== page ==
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Alabama District Court Finds Police Officer Did Not Experience Sexual Harassment After Police Chief Repeatedly Hits Him In Groin

By: Loyd Willaford and Sarah Burke

In Pipes v. City of Falkville, a former Alabama police officer and chaplain alleged he was the victim of sexual harassment after the Police Chief hit his groin area on two occasions. The U.S. District Court for the Northern District of Alabama disagreed and found there was no evidence this was done because of the officer’s sex.  The Court ruled that it was merely horseplay.

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D.C. K-9 Unit Police Officer Who Suffered Injury During Dog Training Exercise Can Pursue Her Claim of Retaliation

By: Loyd Willaford and Sarah Burke

In Elmore v. Washington Metro Area Transit Authority, a former District of Columbia female K-9 unit police officer was found to have a triable retaliation claim after she was injured during a dog training exercise. The City argued that every officer was required to participate in the training but the District Court found that because the officer was injured and her supervisor continued to require the officer to participate, the officer could pursue her lawsuit.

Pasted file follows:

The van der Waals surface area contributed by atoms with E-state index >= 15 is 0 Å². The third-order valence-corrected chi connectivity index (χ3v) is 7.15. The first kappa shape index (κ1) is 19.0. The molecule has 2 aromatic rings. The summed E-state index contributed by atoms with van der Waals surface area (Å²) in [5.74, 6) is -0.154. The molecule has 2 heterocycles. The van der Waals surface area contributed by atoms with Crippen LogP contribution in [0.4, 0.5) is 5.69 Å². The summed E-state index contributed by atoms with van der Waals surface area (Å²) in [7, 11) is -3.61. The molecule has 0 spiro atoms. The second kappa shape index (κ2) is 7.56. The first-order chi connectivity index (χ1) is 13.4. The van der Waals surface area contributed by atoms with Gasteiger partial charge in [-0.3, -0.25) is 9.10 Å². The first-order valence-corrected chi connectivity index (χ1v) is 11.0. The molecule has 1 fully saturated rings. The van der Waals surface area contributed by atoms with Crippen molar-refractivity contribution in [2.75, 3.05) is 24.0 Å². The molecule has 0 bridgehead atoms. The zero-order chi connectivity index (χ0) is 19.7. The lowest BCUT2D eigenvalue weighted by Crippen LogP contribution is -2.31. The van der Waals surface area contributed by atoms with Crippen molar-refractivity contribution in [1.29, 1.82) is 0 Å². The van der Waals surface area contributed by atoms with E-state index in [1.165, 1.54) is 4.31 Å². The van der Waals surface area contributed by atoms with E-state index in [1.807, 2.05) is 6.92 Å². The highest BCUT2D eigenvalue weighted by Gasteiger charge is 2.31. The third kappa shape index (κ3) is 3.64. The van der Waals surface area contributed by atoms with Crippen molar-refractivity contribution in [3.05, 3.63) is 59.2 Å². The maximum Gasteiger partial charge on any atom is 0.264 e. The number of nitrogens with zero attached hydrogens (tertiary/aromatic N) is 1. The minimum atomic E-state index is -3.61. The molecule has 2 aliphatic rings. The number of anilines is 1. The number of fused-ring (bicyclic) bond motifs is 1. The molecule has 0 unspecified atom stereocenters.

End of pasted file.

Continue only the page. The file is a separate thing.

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Alabama District Court Finds Police Dispatcher Was Not Discriminated Against After She Was Terminated For Failing to Update Responding Officers to Presence of Gun

By: Loyd Willaford and Sarah Burke

In Matthews v. City of Mobile, an African American police dispatcher in Alabama was terminated from her position after failing to update officers responding to a call of the presence of an armed suspect. The dispatcher argued that she was being discriminated against and retaliated against for previously filing EEOC complaints. The U.S. District Court for the Southern District of Alabama disagreed and found the dispatcher had failed to demonstrate she had been treated differently than similarly situated co-workers and dismissed her claims.

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Michigan Police Officer Disability Claims Rejected Due to Aberrant Behavior

By: Loyd Willaford and Brittany Torrence